The family of Henrietta Lacks will file an amended complaint this week against a biotech company accused of profiting off her “immortal” cell line, putting off a long-awaited decision over the fate of the lawsuit in federal court.
The amended complaint will make changes to the claims against the company, Thermo Fisher Scientific Inc., in an effort to bolster the family’s legal argument. Lacks’ estate, represented by her grandson, Ron L. Lacks, sued Thermo Fisher last year over its use of the “HeLa” cell line named for Henrietta Lacks.
The original cells were taken from Lacks, a Black woman from Baltimore County, without her knowledge while she received treatment for cancer at Johns Hopkins Hospital in 1951. Lacks’ cells, which can reproduce endlessly in a lab, have been used widely for medical research in the decades since.
Her family’s lawsuit claims that Thermo Fisher has been unjustly enriched through its use of the cells. But the estate faced an uphill battle as Thermo Fisher sought to have the complaint thrown out, citing the statute of limitations. The company also argued that it did not know about the cells’ unethical origin when it bought them.
U.S. District Judge Deborah L. Boardman has for months been weighing the company’s request to dismiss the lawsuit. Instead, the Lacks estate said Wednesday that it planned to file an amended complaint, which will delay Boardman’s decision.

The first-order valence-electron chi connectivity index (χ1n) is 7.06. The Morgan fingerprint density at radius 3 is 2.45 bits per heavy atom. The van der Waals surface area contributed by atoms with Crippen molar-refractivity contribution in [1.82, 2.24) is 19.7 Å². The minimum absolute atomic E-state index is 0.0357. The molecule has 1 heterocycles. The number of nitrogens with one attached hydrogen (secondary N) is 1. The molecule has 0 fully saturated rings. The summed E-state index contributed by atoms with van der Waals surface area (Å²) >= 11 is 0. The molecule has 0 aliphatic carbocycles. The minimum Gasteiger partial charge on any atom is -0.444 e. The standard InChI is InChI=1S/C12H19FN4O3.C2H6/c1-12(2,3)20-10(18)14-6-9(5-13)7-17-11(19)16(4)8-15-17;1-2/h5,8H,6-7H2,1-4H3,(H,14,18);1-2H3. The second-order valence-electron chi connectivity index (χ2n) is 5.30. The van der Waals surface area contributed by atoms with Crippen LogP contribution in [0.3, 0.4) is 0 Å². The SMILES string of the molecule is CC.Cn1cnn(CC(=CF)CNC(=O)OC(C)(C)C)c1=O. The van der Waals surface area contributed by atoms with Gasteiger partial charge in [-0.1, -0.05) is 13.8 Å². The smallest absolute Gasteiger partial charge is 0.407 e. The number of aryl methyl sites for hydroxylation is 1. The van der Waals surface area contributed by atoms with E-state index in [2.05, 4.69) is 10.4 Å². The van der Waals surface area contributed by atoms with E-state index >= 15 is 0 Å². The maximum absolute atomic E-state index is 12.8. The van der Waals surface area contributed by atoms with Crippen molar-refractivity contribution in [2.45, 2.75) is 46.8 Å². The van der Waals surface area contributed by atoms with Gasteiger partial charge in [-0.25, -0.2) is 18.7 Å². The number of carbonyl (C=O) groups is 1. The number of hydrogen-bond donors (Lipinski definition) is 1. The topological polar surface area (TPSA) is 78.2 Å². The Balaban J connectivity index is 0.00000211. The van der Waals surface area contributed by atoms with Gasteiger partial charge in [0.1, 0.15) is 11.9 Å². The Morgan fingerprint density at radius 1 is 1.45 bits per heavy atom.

The new complaint had not yet been filed as of Thursday morning. But at a phone conference Wednesday, the lawyer for the estate said the amended complaint would address “two limited issues” related to the unjust enrichment claim.
Boardman denied the motion to dismiss as moot after receiving notice the family would file an amended complaint. Thermo Fisher has 45 days to file a new response. The company consented to the amended complaint being filed.
The company has argued that it is protected from liability because Maryland’s three-year statute of limitations for unjust enrichment has long passed since Lacks’ cells were taken. Thermo Fisher also claims that it is a “bona fide purchaser for value,” meaning that it paid to use the cell line without knowledge of how the cells were collected.
“The factual bases for the complaint … have been known to Plaintiff for decades,” the company’s lawyers wrote in a motion to dismiss the lawsuit. “Yet Plaintiff failed to take timely action, instead waiting until October 4, 2021, to file the complaint in this case. As a result, Thermo Fisher is left in the untenable position of defending itself for the downstream effects of 70-year-old acts in which Thermo Fisher had no part.”
One of the Lacks family’s lawyers, Christopher L. Ayers, said Wednesday that the amended complaint will address the unjust enrichment claim and and bona fide purchaser argument.
In court, the family’s legal team has argued that the three-year statute of limitations restarts each time Thermo Fisher benefits from the use of the HeLa cell line.
The family is also represented by Ben Crump, a Florida-based civil rights attorney best known for representing the families of Black people killed by police, including Michael Brown, George Floyd and Breonna Taylor.
The lawsuit asks for a permanent order that would block Thermo Fisher from using Lacks’ cells without permission from her estate, and for a constructive trust to benefit her family.
A lawyer for Thermo Fisher declined to comment. A spokesperson for the Lacks family’s legal team declined to provide additional details about the amended complaint.